Cookie use on MRCVSonline
We use cookies to ensure that we give you the best experience on our website. If you continue without changing your settings, we will assume that you are happy to receive all cookies.
If you would like to forward this story on to a friend, simply fill in the form below and click send.

Your friend's email:
Your email:
Your name:
 
 
Send Cancel

Spotting risky head shape can improve breed health - study
Cavalier King Charles spaniels have become increasingly popular in recent years owing to their ‘exaggerated head’ with large forward-facing eyes.
Judges assess head shape of 13 Cavalier King Charles spaniels 

New research suggests that dog health could be improved if breed show judges were to use their ability to identify differences in the shape of a dog’s head.

In the study, breed show judges used a checklist devised by researchers to identify different head shapes in King Charles spaniels. The spaniels had previously been identified as risk factors for Chiari malformation and syringomyelia.

Cavalier King Charles spaniels have become increasingly popular in recent years owing to their ‘exaggerated head’ with large forward-facing eyes. This recent change in head shape is markedly different to the traditional breed standard and research shows that it increases the risk of developing Chiari malformation and syringomyelia.

The dog show judges were asked to decide if the head shape of 13 Cavalier King Charles spaniels was “moderate” (traditional) or “exaggerated” (modern). This assessment was then compared to measurements of the dogs’ heads and MRI scan results identifying the presence of syringomyelia.

The findings show that judges varied in their ability (20 per cent to 80 per cent) to match the head shape with syringomyelia status, suggesting that visual assessment was possible.

Study leader Clare Rusbridge from the University of Surrey's School of Veterinary Science said: “Breed show judges are the considered experts in assessing the shape of a dog’s head. In selecting the champions of the breed they have great influence in determining what shape of head other breeders and the pet buying public will desire.”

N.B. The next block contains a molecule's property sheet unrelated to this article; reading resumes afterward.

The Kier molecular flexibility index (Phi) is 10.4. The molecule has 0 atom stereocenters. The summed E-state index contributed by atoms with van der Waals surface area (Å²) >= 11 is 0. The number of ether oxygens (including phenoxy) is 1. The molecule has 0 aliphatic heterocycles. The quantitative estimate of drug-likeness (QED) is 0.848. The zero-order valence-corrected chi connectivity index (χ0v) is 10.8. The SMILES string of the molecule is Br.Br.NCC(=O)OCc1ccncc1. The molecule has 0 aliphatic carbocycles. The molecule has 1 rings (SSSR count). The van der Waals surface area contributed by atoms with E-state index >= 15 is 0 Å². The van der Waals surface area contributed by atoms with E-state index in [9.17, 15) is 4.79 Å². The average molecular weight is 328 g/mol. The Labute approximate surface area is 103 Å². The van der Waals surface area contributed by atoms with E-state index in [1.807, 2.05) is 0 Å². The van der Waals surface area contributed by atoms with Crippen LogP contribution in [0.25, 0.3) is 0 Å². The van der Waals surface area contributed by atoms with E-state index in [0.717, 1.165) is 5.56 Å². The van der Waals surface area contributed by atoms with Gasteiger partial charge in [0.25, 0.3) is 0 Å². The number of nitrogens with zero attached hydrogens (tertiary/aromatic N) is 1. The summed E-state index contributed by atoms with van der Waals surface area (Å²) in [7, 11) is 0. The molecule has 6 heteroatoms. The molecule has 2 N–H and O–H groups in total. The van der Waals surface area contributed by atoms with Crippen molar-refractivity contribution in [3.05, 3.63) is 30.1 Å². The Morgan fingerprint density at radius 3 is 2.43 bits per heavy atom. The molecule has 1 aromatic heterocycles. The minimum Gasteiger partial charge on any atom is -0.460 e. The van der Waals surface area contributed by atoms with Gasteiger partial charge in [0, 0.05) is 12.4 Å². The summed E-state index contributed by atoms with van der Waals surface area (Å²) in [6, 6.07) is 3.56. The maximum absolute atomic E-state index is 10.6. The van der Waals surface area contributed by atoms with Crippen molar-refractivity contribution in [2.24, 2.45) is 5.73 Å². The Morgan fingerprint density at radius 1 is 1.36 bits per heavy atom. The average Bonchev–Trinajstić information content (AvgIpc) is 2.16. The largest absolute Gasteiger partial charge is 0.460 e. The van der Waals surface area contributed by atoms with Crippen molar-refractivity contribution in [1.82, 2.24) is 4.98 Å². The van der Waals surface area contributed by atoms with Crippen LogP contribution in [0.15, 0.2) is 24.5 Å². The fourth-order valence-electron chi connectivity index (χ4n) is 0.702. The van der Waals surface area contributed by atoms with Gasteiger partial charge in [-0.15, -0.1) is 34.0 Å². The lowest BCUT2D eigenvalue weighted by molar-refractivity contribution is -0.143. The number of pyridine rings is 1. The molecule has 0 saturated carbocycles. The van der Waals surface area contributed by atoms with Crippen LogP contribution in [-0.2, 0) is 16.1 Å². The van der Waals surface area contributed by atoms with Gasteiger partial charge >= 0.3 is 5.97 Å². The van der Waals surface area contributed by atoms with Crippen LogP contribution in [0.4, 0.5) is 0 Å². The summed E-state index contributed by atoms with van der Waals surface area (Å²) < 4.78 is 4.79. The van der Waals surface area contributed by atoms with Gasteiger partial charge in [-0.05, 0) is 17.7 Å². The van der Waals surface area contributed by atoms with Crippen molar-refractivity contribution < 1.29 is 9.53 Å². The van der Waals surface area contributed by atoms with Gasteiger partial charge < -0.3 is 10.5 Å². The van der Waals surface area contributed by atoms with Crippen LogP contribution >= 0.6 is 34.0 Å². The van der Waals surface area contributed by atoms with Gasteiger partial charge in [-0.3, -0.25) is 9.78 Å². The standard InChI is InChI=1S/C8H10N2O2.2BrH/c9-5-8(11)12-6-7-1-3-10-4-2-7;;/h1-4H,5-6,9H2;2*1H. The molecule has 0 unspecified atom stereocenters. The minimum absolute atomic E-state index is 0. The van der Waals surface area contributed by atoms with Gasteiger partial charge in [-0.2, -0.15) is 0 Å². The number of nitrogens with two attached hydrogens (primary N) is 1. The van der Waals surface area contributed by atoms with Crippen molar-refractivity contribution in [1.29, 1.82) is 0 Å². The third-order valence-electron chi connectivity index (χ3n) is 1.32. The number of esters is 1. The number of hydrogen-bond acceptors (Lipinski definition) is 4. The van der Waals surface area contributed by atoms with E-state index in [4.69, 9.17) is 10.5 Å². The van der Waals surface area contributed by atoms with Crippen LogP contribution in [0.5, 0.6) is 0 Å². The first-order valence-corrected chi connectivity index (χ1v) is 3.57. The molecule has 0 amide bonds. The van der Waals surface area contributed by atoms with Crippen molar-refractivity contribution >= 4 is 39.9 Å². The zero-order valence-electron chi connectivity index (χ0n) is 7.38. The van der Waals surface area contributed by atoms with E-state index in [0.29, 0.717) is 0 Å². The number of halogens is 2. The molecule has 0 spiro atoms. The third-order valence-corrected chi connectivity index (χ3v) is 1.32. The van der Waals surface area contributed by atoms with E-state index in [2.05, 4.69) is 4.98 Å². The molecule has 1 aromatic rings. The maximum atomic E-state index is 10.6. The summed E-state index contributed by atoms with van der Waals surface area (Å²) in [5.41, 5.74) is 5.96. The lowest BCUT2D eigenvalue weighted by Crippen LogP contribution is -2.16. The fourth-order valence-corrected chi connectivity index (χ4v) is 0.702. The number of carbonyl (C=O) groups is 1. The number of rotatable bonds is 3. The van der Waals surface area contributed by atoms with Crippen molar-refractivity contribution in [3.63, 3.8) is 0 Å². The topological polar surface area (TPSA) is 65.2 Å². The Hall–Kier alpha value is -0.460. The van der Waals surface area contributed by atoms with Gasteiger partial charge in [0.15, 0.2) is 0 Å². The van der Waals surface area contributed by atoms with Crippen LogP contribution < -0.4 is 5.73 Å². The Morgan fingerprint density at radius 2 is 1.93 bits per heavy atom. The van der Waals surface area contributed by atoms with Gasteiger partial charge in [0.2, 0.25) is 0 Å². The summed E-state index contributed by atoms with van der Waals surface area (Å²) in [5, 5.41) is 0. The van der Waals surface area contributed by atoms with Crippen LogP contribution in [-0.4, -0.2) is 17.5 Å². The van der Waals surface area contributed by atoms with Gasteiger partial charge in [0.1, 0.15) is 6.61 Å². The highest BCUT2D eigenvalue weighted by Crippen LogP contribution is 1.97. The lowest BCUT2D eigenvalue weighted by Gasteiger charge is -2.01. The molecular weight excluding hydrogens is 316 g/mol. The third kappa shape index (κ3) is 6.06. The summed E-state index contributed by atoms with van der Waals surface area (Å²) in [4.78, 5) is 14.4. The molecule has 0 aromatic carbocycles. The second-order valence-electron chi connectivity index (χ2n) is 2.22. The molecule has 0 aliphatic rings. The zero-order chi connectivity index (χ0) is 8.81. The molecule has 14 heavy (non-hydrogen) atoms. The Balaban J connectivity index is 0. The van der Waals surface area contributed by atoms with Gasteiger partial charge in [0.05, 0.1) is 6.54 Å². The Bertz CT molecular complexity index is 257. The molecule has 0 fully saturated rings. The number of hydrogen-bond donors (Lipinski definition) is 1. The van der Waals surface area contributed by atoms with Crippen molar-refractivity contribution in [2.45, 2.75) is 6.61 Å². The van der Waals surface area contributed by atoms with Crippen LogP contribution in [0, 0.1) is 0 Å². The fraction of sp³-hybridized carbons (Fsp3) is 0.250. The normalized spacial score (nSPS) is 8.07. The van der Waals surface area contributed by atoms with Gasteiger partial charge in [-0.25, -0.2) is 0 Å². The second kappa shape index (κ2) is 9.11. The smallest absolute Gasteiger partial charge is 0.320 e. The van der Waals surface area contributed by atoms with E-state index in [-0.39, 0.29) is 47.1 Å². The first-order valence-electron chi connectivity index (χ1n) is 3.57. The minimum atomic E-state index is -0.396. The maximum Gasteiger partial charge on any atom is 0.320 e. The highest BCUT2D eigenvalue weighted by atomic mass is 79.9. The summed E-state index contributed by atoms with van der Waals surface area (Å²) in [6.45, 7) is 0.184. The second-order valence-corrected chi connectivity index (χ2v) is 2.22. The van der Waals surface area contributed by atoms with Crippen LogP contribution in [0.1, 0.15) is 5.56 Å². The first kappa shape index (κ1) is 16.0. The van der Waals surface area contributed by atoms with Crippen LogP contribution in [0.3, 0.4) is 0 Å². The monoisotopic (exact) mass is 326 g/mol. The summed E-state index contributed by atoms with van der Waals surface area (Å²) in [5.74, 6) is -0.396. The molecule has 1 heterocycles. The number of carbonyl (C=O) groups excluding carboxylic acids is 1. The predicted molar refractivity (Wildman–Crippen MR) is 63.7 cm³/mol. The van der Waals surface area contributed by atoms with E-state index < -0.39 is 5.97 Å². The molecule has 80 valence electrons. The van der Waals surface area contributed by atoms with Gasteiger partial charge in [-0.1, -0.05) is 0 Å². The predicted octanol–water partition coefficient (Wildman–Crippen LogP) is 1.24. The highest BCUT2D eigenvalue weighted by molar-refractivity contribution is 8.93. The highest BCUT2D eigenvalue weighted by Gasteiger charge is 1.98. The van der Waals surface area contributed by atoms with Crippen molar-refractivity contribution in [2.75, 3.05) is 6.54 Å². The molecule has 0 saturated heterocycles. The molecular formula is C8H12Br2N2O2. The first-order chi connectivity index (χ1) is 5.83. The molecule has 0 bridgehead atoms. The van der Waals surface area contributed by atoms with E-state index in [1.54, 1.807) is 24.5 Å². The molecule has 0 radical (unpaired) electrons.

“If we are able to show what facial and head characteristics are risky for dogs’ health then we can inform breed show judges who in turn can improve the health of the breed. To this end, we plan to continue our work in conjunction with facial recognition and medical imaging experts at the Centre for Vision, Speech and Signal Processing at the University of Surrey.”

The study, Pilot study of head conformation changes over time in the Cavalier King Charles spaniel breed, is published in Vet Record

Become a member or log in to add this story to your CPD history

Hen charity starts work on first rehoming centre

News Story 1
 The British Hen Welfare Trust (BHWT) has begun work on its first hen welfare and education centre. Located in north Devon, the 250 square metre building will comprise a state-of-the-art rehoming centre and fully equipped veterinary clinic.

Image © Guy Harrop  

Click here for more...
News Shorts
Former RCVS president to chair new Horse Welfare Board

Former RCVS president Barry Johnson has been appointed as the independent chair of a new Horse Welfare Board. Barry, who is also past chairman of World Horse Welfare, was selected by an industry panel including the British Horseracing Authority, the Racecourse Association and The Horsemenís Group.

The welfare board aims to develop a new welfare strategy covering the whole racing industry. Mr Johnson said: ďIím very pleased to have been asked by racing to take on this role and by the sportís commitment to continuous improvement in the welfare of racehorses."